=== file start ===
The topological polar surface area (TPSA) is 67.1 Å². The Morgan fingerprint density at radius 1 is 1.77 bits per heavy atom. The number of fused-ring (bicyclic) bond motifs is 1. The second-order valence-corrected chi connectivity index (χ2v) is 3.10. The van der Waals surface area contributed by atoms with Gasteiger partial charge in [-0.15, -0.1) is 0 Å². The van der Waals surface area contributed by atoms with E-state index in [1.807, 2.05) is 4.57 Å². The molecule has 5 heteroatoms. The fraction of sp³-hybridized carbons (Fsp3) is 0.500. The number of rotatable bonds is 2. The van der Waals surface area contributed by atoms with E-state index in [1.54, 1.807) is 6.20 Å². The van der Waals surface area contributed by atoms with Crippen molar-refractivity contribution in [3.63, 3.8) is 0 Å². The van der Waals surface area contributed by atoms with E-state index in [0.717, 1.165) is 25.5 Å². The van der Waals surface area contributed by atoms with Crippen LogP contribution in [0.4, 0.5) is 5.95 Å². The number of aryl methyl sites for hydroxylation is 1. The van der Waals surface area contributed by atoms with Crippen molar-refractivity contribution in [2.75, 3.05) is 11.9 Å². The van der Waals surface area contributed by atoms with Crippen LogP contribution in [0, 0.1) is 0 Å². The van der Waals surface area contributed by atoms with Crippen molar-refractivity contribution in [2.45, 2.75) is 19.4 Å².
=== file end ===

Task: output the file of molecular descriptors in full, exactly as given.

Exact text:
The topological polar surface area (TPSA) is 67.1 Å². The Morgan fingerprint density at radius 1 is 1.77 bits per heavy atom. The number of fused-ring (bicyclic) bond motifs is 1. The second-order valence-corrected chi connectivity index (χ2v) is 3.10. The van der Waals surface area contributed by atoms with Gasteiger partial charge in [-0.15, -0.1) is 0 Å². The van der Waals surface area contributed by atoms with E-state index in [1.807, 2.05) is 4.57 Å². The molecule has 5 heteroatoms. The fraction of sp³-hybridized carbons (Fsp3) is 0.500. The number of rotatable bonds is 2. The van der Waals surface area contributed by atoms with E-state index in [1.54, 1.807) is 6.20 Å². The van der Waals surface area contributed by atoms with Crippen molar-refractivity contribution in [3.63, 3.8) is 0 Å². The van der Waals surface area contributed by atoms with E-state index in [0.717, 1.165) is 25.5 Å². The van der Waals surface area contributed by atoms with Crippen LogP contribution in [0.4, 0.5) is 5.95 Å². The number of aryl methyl sites for hydroxylation is 1. The van der Waals surface area contributed by atoms with Crippen molar-refractivity contribution in [2.75, 3.05) is 11.9 Å². The van der Waals surface area contributed by atoms with Crippen LogP contribution in [0, 0.1) is 0 Å². The van der Waals surface area contributed by atoms with Crippen molar-refractivity contribution in [2.45, 2.75) is 19.4 Å².